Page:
The Press Council of India (PCI) is a quasi-judicial authority set up by an Act of Parliament but it has no statutory powers to punish. Far from putting a person behind bars, the Council cannot fine anyone. Even if it suggests to the government that it stop placing its own advertisements in a particular publication as a form of imposing a penalty, the concerned government body—the Directorate of Advertising and Visual Publicity (DAVP) in the Union Ministry of Information and Broadcasting (I&B)—is not obliged to heed the advice of the PCI.

The Press Council of India has no real teeth to enforce its findings or to penalise any individual or organisation for violating its journalistic code of ethics which is, at best, a set of recommendations of good practice. The Council has no mandate by which to enforce the observation of its own code of ethics, as there is no legally binding quality to it which could justify a court’s intervention.

The writ of the Council does not extend beyond the print medium to television, radio, or the internet. The majority of its 30 members represent the media industry. The PCI also has no real teeth to enforce its findings or to penalise any individual or organisation for violating its journalistic code of ethics which is, at best, a set of recommendations of good practice. The Council has no mandate by which to enforce the observation of its own code of ethics, as there is no legally binding quality to it which could justify a court’s intervention. There is, consequently, little motivation for the PCI—or, for that matter, the country’s courts—to promote good journalistic practices and curb corruption in the media.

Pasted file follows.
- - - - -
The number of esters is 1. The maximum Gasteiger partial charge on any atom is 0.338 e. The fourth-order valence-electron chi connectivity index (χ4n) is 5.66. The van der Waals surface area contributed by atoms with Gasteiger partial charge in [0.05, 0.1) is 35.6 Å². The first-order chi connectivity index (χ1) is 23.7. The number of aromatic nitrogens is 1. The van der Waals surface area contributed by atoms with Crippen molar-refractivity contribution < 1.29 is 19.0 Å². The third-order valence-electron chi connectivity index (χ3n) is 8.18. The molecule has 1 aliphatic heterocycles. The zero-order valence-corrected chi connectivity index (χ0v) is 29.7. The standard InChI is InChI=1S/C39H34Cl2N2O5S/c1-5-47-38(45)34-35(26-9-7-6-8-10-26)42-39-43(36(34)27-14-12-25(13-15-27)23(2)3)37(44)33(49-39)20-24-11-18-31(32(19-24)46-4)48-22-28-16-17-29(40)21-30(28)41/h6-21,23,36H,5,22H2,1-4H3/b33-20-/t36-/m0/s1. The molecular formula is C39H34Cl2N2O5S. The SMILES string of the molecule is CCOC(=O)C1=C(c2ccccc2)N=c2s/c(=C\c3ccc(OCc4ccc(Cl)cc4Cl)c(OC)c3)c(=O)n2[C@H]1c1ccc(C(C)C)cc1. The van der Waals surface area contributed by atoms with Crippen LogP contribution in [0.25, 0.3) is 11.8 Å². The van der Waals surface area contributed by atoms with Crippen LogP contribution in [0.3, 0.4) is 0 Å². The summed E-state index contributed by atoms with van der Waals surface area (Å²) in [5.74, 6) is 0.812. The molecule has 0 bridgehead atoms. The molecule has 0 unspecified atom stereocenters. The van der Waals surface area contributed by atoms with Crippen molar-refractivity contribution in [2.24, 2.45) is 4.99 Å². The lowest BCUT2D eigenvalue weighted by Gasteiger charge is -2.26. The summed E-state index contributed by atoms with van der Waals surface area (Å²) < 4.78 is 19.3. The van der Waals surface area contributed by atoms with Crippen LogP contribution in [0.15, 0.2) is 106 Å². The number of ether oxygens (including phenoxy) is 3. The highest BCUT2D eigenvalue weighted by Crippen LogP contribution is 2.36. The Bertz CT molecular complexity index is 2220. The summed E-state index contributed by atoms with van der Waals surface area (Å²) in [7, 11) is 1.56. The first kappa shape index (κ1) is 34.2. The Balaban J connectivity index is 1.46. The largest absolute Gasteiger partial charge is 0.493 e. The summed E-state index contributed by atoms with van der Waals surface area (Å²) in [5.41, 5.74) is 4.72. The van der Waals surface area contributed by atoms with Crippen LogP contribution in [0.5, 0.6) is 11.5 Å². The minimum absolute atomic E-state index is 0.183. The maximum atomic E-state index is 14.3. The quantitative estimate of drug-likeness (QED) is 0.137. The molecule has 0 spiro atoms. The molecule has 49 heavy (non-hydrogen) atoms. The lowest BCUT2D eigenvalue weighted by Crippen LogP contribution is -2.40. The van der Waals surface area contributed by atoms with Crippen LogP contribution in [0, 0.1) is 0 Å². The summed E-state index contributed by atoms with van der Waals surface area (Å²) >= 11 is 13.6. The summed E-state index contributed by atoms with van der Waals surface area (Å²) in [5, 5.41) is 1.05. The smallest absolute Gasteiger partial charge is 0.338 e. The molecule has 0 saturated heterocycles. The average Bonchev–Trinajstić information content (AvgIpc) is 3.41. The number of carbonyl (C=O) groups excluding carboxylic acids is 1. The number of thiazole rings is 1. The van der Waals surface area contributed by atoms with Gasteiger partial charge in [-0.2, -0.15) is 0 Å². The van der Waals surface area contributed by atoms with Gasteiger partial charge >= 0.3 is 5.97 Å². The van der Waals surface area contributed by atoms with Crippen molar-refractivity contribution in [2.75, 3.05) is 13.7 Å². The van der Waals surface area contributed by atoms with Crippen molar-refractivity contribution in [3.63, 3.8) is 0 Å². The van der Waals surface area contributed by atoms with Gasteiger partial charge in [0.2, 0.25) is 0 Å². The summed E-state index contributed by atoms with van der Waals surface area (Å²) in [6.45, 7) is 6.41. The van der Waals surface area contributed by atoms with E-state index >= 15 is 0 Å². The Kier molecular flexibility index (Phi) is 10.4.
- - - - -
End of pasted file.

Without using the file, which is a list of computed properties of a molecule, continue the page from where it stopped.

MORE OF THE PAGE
This has been the experience of this writer who served as a member of the Council nominated by the University Grants Commission between January 2008 and January 2011. In April 2010, as a member of a two-member subcommittee of the PCI, I co-authored a 36,000-word report entitled Paid News: How Corruption in the Indian Media Undermines Democracy. This subcommittee was set up in July 2009, to examine the “paid news” phenomenon. After considering written and oral representations made by over a hundred people over a period of more than six months, a 71-page report running into roughly 36,000 words was presented to the Council. The report of the subcommittee mentioned scores of instances of paid news, named names, and detailed the phenomenon, before making several diverse proposals that could curb, to some extent, malpractices in the media.